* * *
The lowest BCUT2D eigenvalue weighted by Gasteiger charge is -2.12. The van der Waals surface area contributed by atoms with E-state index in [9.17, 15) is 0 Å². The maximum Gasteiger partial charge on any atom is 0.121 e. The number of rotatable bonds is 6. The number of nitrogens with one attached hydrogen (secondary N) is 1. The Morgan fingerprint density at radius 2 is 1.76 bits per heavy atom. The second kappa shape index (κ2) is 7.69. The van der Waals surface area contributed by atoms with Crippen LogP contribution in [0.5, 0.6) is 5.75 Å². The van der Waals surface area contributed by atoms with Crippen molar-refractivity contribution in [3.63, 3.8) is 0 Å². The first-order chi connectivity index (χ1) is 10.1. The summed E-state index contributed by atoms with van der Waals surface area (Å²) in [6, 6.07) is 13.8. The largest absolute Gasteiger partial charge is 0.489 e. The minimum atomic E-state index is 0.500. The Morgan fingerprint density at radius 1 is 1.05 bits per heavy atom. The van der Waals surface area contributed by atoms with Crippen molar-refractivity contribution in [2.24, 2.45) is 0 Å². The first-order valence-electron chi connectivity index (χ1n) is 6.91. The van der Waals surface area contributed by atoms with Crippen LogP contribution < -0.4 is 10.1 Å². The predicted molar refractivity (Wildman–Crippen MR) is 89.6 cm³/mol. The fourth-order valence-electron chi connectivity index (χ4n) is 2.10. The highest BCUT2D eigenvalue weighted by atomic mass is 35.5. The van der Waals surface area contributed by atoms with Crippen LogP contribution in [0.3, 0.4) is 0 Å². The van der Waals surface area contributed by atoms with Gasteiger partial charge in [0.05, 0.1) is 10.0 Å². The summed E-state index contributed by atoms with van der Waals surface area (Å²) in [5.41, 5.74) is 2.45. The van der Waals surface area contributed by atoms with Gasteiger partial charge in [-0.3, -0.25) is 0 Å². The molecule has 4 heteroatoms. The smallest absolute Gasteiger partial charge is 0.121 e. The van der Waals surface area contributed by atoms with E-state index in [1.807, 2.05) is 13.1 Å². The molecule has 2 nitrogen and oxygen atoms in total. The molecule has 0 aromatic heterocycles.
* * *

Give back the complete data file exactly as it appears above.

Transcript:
The lowest BCUT2D eigenvalue weighted by Gasteiger charge is -2.12. The van der Waals surface area contributed by atoms with E-state index in [9.17, 15) is 0 Å². The maximum Gasteiger partial charge on any atom is 0.121 e. The number of rotatable bonds is 6. The number of nitrogens with one attached hydrogen (secondary N) is 1. The Morgan fingerprint density at radius 2 is 1.76 bits per heavy atom. The second kappa shape index (κ2) is 7.69. The van der Waals surface area contributed by atoms with Crippen LogP contribution in [0.5, 0.6) is 5.75 Å². The van der Waals surface area contributed by atoms with Crippen molar-refractivity contribution in [3.63, 3.8) is 0 Å². The first-order chi connectivity index (χ1) is 10.1. The summed E-state index contributed by atoms with van der Waals surface area (Å²) in [6, 6.07) is 13.8. The largest absolute Gasteiger partial charge is 0.489 e. The minimum atomic E-state index is 0.500. The Morgan fingerprint density at radius 1 is 1.05 bits per heavy atom. The van der Waals surface area contributed by atoms with Crippen molar-refractivity contribution in [2.24, 2.45) is 0 Å². The first-order valence-electron chi connectivity index (χ1n) is 6.91. The van der Waals surface area contributed by atoms with Crippen LogP contribution < -0.4 is 10.1 Å². The predicted molar refractivity (Wildman–Crippen MR) is 89.6 cm³/mol. The fourth-order valence-electron chi connectivity index (χ4n) is 2.10. The highest BCUT2D eigenvalue weighted by atomic mass is 35.5. The van der Waals surface area contributed by atoms with Crippen LogP contribution in [0.3, 0.4) is 0 Å². The van der Waals surface area contributed by atoms with Gasteiger partial charge in [0.05, 0.1) is 10.0 Å². The summed E-state index contributed by atoms with van der Waals surface area (Å²) in [5.41, 5.74) is 2.45. The van der Waals surface area contributed by atoms with Gasteiger partial charge in [-0.3, -0.25) is 0 Å². The molecule has 4 heteroatoms. The smallest absolute Gasteiger partial charge is 0.121 e. The van der Waals surface area contributed by atoms with E-state index in [1.807, 2.05) is 13.1 Å². The molecule has 2 nitrogen and oxygen atoms in total. The molecule has 0 aromatic heterocycles.